How can we use this knowledge and opportunity for clients? Knowing that illiquid assets may be subject to substantial discounted valuations, planners can assist clients in a variety of wealth transfer situations to reduce the tax impact that would otherwise apply. For example, assume Bill was not selling his interest but rather transferring it to several trusts for his children’s benefit and assume that gift tax would normally apply. In the example above, Bill is able to use the lower $1.25 million figure for reporting the value of the gifts rather than the $2.5 million book value, saving him one half the gift tax due.
The most common application of valuation adjustment principles is by use of a family limited partnership (FLP) or family limited liability company (FLLC). These entities are regular LPs or LLCs except they are owned entirely within a particular family (i.e. no outside non-family partners or members). The common scenario has Mom and Dad, the senior generation family members and source of wealth creation, establish the FLP/FLLC and transfer various assets into it. Typical holdings include real estate, family businesses, other partnership interests, securities portfolios, etc. Mom and Dad then transfer minority interests in the FLP/FLLC via gift or sale to various children, trusts and/or charities. Prior to the transfer they retain a qualified appraiser to perform an analysis and determine the FMV of the minority interests to be transferred.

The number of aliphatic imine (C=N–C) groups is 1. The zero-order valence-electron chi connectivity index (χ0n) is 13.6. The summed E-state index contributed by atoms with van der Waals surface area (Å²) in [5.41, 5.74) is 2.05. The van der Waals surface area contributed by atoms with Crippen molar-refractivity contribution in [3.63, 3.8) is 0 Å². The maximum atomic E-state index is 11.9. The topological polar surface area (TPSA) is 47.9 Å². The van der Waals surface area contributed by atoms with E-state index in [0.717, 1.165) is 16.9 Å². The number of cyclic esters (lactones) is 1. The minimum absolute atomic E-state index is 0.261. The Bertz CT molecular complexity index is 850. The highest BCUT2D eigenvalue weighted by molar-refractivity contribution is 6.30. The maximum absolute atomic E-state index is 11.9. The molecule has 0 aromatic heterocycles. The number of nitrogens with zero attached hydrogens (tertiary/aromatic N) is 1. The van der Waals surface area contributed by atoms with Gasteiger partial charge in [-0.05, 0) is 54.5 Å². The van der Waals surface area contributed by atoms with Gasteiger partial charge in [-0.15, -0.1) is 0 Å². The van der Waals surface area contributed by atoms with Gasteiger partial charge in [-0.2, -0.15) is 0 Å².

The same valuation adjustment principles described above apply to these interests. Lack of marketability, lack of control (minority interest) and lack of liquidity all factor in to the FMV report for the FLP/FLLC interests. Adjustments or discounts in the range of 25% to 50% are common on these assets.
FLPs/FLLCs can be combined with numerous other wealth transfer techniques to maximize the benefit from the valuation adjustment. For example, a client may transfer discounted assets to a charitable lead trust (CLT) that has been “zeroed out” for gift tax purposes meaning that no taxable gift is made upon funding the trust. The client’s children or trusts for their benefit might be the final principal beneficiary of the CLT. Any amount above the discounted FMV will ultimately pass tax free to the heirs. Discounted assets can be used to fund grantor retained annuity trusts (GRATs) in the same fashion.